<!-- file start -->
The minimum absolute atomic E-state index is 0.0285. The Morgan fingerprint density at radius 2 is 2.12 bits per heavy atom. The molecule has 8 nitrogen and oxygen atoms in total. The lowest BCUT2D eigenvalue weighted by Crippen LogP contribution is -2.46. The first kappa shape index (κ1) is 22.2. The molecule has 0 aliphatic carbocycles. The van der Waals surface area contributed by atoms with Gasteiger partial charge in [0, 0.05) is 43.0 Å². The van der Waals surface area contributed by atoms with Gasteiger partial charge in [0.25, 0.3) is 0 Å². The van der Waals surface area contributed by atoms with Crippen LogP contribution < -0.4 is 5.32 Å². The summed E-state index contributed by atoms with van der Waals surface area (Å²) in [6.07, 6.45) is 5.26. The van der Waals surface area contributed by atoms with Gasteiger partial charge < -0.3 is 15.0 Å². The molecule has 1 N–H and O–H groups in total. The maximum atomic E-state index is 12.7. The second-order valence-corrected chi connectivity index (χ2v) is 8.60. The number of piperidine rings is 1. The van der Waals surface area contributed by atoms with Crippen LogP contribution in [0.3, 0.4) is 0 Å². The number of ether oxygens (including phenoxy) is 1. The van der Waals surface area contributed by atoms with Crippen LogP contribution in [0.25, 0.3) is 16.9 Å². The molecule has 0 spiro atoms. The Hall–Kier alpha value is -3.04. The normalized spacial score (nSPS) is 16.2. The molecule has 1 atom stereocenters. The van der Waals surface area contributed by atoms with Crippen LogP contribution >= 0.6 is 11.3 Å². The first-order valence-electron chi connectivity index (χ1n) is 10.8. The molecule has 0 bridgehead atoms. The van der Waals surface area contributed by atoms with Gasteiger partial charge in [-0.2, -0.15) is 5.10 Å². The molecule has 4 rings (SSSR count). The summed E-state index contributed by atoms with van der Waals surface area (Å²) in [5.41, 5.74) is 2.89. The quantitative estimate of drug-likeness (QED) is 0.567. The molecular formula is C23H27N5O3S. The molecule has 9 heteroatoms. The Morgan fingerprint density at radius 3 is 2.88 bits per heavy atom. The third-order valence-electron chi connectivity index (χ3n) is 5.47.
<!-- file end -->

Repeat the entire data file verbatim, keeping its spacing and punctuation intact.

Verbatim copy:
The minimum absolute atomic E-state index is 0.0285. The Morgan fingerprint density at radius 2 is 2.12 bits per heavy atom. The molecule has 8 nitrogen and oxygen atoms in total. The lowest BCUT2D eigenvalue weighted by Crippen LogP contribution is -2.46. The first kappa shape index (κ1) is 22.2. The molecule has 0 aliphatic carbocycles. The van der Waals surface area contributed by atoms with Gasteiger partial charge in [0, 0.05) is 43.0 Å². The van der Waals surface area contributed by atoms with Gasteiger partial charge in [0.25, 0.3) is 0 Å². The van der Waals surface area contributed by atoms with Crippen LogP contribution < -0.4 is 5.32 Å². The summed E-state index contributed by atoms with van der Waals surface area (Å²) in [6.07, 6.45) is 5.26. The van der Waals surface area contributed by atoms with Gasteiger partial charge < -0.3 is 15.0 Å². The molecule has 1 N–H and O–H groups in total. The maximum atomic E-state index is 12.7. The second-order valence-corrected chi connectivity index (χ2v) is 8.60. The number of piperidine rings is 1. The van der Waals surface area contributed by atoms with Crippen LogP contribution in [0.3, 0.4) is 0 Å². The number of ether oxygens (including phenoxy) is 1. The van der Waals surface area contributed by atoms with Crippen LogP contribution in [0.25, 0.3) is 16.9 Å². The molecule has 0 spiro atoms. The Hall–Kier alpha value is -3.04. The normalized spacial score (nSPS) is 16.2. The molecule has 1 atom stereocenters. The van der Waals surface area contributed by atoms with Crippen LogP contribution >= 0.6 is 11.3 Å². The first-order valence-electron chi connectivity index (χ1n) is 10.8. The molecule has 0 bridgehead atoms. The van der Waals surface area contributed by atoms with Gasteiger partial charge in [-0.2, -0.15) is 5.10 Å². The molecule has 4 rings (SSSR count). The summed E-state index contributed by atoms with van der Waals surface area (Å²) in [5.41, 5.74) is 2.89. The quantitative estimate of drug-likeness (QED) is 0.567. The molecular formula is C23H27N5O3S. The molecule has 9 heteroatoms. The Morgan fingerprint density at radius 3 is 2.88 bits per heavy atom. The third-order valence-electron chi connectivity index (χ3n) is 5.47.